Sarah Black Photography

family travel photography

A week in Taormina (part two of That Winter We Went to Europe Instead).

family, film, travelsarah blackComment

In 2017 our family took two months off to head to Spain and Sicily. We travelled a month in each, spending a week at each destination, staying in villas and airbnb accommodations, generally perching in more out of the way places and just immersing ourselves in everything local. I blogged the Spanish part of the trip quite some time ago, after making albums, but have only just gotten around to making the two Italian albums, and so having enjoyed revisiting these photos. I thought I’d share some favourites in case I can inspire anyone else to head off on whatever family adventure might be lurking at the back of their dreams. I believe in the value of travelling anywhere at all really, even if it’s to the next suburb on the weekend, but this is a truly jawdropping part of the world and I’d encourage anyone to spend a month driving around the beautiful island of Sicily, should that opportunity every present itself. First stop for us after flying into Catania was Taormina, a gorgeous seaside town perched above and below the eastern cliffs of this part of the coast, with glorious Mt Etna (an active volcano and a very worthwhile day trip away) in the background. There an ancient amphitheatre, authentic and interesting shopping ( I’m not really a shopper, but I loved the stores here and bought handmade pottery and beautiful linen patterned in very subtle pumpkins and grapes) and the best granita in the world (or so we were told, and it was easy to believe). We stayed in an apartment down near the beach, and there is a very cool Funicular (cable car to transport you up to the main street for dining and shopping and people watching).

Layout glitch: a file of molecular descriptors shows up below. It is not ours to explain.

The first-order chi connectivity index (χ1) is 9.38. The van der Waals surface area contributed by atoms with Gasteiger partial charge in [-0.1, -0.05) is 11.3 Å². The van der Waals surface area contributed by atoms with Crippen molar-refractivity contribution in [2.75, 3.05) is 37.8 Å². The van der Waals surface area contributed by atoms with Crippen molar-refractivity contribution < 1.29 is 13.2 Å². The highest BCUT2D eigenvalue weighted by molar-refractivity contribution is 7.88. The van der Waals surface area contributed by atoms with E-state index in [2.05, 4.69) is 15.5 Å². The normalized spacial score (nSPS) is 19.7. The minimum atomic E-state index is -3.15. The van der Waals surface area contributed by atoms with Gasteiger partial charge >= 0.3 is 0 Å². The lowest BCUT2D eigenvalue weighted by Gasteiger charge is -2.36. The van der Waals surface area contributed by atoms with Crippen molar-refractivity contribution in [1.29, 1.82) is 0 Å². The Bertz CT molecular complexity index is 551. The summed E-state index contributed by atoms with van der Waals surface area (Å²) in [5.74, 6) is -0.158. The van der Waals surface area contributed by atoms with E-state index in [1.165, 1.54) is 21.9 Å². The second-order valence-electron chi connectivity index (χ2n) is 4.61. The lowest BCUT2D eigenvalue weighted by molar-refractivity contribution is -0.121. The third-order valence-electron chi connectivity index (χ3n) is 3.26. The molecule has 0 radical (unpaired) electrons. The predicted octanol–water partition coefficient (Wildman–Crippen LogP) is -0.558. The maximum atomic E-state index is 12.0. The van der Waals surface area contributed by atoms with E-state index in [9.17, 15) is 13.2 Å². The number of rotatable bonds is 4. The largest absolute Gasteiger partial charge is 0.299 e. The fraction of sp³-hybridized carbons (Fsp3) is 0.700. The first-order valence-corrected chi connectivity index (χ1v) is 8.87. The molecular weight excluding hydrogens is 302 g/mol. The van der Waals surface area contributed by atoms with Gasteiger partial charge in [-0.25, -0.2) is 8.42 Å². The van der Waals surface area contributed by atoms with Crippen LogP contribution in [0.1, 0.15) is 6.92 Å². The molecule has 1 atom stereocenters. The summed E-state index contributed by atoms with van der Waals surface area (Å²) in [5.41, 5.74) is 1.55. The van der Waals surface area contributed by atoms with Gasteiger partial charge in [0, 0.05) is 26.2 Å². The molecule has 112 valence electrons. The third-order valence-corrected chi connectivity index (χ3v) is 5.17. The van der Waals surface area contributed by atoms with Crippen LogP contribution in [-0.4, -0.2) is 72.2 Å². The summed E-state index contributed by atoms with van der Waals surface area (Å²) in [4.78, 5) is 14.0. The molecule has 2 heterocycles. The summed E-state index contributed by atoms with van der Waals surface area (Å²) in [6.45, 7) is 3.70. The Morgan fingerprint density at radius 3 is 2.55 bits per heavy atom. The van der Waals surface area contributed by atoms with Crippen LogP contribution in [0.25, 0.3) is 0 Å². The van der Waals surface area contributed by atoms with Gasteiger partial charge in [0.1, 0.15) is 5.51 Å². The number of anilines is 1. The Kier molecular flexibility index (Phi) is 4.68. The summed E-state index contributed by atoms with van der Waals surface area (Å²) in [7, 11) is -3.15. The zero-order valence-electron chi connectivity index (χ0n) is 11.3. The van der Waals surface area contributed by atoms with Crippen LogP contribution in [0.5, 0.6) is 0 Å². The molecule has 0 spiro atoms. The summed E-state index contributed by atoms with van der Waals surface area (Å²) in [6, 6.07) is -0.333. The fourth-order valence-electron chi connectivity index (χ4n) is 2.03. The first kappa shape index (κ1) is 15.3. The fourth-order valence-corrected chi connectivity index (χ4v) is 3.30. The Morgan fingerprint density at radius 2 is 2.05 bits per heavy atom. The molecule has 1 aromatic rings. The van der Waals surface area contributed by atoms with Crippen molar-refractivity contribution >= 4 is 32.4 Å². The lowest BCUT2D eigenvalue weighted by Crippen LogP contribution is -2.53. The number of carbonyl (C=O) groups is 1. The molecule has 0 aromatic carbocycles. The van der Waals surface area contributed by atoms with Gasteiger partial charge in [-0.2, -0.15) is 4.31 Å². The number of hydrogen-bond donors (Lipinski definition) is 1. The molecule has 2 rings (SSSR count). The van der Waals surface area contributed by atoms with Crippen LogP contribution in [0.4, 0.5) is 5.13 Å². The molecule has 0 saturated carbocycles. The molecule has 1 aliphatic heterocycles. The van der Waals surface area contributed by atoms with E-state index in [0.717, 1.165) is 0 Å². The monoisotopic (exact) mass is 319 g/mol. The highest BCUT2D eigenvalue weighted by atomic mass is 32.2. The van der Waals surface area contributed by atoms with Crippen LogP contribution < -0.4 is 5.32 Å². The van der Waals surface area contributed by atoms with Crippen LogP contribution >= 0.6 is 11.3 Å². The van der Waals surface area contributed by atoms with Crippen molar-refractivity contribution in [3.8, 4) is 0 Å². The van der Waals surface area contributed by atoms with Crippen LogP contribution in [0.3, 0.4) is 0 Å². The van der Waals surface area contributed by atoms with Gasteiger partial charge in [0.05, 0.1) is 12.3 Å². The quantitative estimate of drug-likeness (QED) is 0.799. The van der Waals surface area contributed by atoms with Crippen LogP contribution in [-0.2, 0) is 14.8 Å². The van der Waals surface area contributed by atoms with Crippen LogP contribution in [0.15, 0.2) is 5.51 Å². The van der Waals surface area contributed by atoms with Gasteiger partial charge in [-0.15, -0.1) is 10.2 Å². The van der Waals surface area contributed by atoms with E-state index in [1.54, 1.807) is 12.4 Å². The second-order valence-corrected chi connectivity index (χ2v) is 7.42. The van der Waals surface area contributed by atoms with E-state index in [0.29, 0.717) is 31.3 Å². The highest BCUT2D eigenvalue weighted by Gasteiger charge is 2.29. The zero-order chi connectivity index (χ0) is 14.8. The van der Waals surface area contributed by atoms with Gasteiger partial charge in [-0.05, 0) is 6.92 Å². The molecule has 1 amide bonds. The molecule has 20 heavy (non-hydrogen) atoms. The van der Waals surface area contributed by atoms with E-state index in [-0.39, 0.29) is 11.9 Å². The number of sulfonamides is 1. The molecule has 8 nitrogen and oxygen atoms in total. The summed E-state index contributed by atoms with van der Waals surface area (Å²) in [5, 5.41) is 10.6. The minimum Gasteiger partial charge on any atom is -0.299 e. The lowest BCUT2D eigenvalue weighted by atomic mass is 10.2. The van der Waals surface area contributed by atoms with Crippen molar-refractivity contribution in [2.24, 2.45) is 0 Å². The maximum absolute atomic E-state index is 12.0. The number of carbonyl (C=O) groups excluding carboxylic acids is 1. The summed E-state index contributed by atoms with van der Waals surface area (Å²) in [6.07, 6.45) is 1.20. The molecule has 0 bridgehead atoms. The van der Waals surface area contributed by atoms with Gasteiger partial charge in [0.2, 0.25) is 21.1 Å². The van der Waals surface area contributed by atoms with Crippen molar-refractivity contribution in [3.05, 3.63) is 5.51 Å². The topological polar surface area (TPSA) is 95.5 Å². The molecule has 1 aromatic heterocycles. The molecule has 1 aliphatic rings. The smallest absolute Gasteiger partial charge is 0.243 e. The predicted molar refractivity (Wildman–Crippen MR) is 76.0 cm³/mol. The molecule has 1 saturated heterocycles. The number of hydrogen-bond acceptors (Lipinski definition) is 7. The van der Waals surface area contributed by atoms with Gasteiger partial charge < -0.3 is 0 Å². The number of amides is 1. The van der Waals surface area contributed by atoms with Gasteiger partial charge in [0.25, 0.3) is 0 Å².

These photos are fairly documentary, as when in public (by which I mean any single person can potentially see them) my kids are much more reluctant to do anything for my camera which might draw attention to them - which is hilarious because quite often they naturally do things, like having punch ups in a very small and densely populated cable car, which definitely draws attention to them, but there you have it.

We generally avoid big cities where we can, and so Taormina was just big enough to be able to explore fully, and get to know a little bit: things which still stand out in our memories are sand like hot gravel (or sand which is actually hot gravel, same/same), our only experience of one of those funny Italian beaches where you have to pay to sit in a chair but which was so worth it because a choir of considerable talent seemed to be having their annual sing-off in a bar above and delivered a spectacular free concert to anyone within hearing distance, Sardines Beccafico, wordless games of soccer in the street outside our apartment with the little boy who lived downstairs, Aperol Spritz (which seems to be the town’s official drink, so when in Rome, and Taormina…), a day clambering over the lower slopes of Mt Etna, granita good enough to queue for, a day trip to Ortigia, more granita, and the view from the cable car.

Next up, Noto, further toward the southeast corner of Sicily, followed by Menfi, higher up on the southwest, and finally the island of Favignana, off the western coast.


//Sarah Black is one of Melbourne and the Mornington Peninsula's most sought after family and newborn baby photographers. If you are interested in finding out more about commissioning a natural, soulful photography session to capture this time in the life of your family, children or a newborn baby, either in your own home or on location anywhere in Melbourne, please get in touch here. Weekends book out around 6 weeks in advance (weekday times are more readily available), so if you are considering booking a session then please get in touch asap to reserve your date.//

We are all love

children, family, filmsarah blackComment

We are all love; the universe is made of love, we are children growing stronger with love, we are teenagers exploring love, we are adults creating love.  We are designed for love, we lean towards it like spring blooms, we build it without manuals. We give it names, or we believe in it the way we no longer can in other things, or we build gardens and altars and painting in its honour.

That's just what I think, anyway. Who doesn't want to see the world like this?